TAMWORTH users are staring down the barrel of the toughest water restrictions in nearly seven years as the capacity of Chaffey Dam continues to drop.
Buckets are likely to replace hoses as the outside water-use tool within about three weeks if there is no rain or runoff into the city’s main water supply.
Chaffey Dam yesterday sat at 36.5 per cent capacity but is continuing an agonisingly one-way drop from its top level – a record set three years ago this month at
110 per cent or just over 68,000 megalitres. Chaffey has been falling since this time last year, except for a very short recovery for a few days last November.
But it is now is at its lowest point since August 2007 and holds only about 22,630 megalitres.
Tamworth Regional Council water director Bruce Logan estimates that at recent consumption rates, the next level of restrictions under its drought and dam management plan will start in as little as 14 days.
“Our consumption has slowed a little in the past month or so, and a bit of rain slowed it some more and we were tracking at about 0.1 per cent use a day, but there has just been this slow, inexorable path downwards,” Mr Logan said.
“I think despite the restrictions in place since May, we haven’t seen much change – it is almost at the same rate that we saw in 2006 and 2007.”
Those new water rules will apply to about 15,500 users of the town supplies in Tamworth, Moonbi and Kootingal.
Mr Logan said new zero allocations for irrigators and other general water user licence holders in the Peel, introduced this month, might see a slowing in the drop of the dam water levels. At that point, Tamworth Regional Council and a couple of other high-security water users would be the only ones taking water from the daily releases.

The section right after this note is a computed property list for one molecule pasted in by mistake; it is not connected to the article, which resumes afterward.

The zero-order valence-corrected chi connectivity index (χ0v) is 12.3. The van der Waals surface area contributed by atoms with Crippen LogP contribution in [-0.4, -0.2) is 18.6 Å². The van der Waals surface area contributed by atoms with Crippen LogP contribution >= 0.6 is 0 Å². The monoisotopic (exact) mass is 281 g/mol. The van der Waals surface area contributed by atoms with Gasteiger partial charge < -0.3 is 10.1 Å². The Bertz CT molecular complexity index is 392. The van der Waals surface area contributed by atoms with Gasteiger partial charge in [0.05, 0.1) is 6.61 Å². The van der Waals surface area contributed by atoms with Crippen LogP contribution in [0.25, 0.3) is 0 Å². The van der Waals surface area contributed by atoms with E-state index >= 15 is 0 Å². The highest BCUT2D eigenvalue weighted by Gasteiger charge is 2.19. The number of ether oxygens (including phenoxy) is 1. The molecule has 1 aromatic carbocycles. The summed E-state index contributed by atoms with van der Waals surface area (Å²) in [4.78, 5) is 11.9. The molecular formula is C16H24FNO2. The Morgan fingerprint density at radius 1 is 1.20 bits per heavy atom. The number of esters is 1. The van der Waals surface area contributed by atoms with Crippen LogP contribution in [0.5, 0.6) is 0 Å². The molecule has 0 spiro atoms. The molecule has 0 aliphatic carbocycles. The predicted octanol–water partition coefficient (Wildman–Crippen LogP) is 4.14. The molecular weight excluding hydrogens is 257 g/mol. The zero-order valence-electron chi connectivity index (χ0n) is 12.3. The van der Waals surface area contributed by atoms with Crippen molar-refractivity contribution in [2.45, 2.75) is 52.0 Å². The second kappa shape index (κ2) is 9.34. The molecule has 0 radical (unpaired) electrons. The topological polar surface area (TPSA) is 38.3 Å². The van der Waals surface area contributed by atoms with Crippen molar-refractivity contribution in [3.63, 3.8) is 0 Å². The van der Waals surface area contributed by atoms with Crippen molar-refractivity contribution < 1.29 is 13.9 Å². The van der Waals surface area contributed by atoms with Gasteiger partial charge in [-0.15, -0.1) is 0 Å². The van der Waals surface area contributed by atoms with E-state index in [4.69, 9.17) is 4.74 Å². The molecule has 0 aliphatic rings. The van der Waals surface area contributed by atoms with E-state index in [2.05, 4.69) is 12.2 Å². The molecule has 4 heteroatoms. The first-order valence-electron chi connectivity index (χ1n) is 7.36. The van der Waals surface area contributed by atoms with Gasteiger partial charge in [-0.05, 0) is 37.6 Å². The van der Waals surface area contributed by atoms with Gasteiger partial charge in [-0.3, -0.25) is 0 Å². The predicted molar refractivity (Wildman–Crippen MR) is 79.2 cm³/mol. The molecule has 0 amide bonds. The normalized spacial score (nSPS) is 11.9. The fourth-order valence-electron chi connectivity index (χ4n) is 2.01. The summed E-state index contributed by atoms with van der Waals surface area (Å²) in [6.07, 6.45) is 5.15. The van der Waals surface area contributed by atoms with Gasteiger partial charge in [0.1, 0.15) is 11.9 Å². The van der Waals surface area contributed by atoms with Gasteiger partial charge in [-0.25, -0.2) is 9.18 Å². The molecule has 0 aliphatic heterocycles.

“It is hoped this will result in a reduction in the rate of fall,” Mr Logan said.
“We actually had four days – that’s last Saturday, Sunday, Monday and Tuesday – where the level remained about the same, so the drop in our consumption pattern has slowed but I think we have between two and three weeks. So yes, about the start of August could be when we hit that new trigger level,” he said.
Chaffey Dam hit its lowest ever point in June 2007 at 13.7 per cent but good rain saved the day and has sustained it at fairly high levels since then.
But it has been dropping steadily since January this year when it was at 60 per cent.
Sprinklers were banned in May and only periodic use of handheld hoses allowed, but under the new rules all hoses outdoors will be outlawed.
Under Level 3 restrictions, the council would also reduce its own watering of public parks and gardens by half, an issue that has dogged councillors and city residents before.
Many believe the council has to be seen to be toeing the line just like residents and domestic gardeners, but there are many, including former civic leaders, who argue the city has to maintain its green belts to a certain level.
General manager Paul Bennett canvassed that conundrum after Tuesday night’s meeting.
“We are getting towards, very quickly, the next level of water restrictions – Level 3,” Mr Bennett said.
“We are just reiterating to the public how important it is to conserve our water.
“We don’t want to get back to where we were in the early to mid-2000s.
“It’s about council being vigilant and making sure that council sets a good example about our own water use.”
Under the buckets-only rule, exemptions can be obtained to allow the elderly and infirm, who cannot carry heavy buckets, to water for about 15 minutes twice a week with a hose.
The fourth level of water restrictions are triggered when the dam hits 30 per cent. All outdoor water use is banned and industry and institutional users are asked to cut their consumption by 20 per cent.
If Tamworth goes to Level 3 rules, the use of hoses will not be allowed again until the dam rises to at least 37.5 per cent.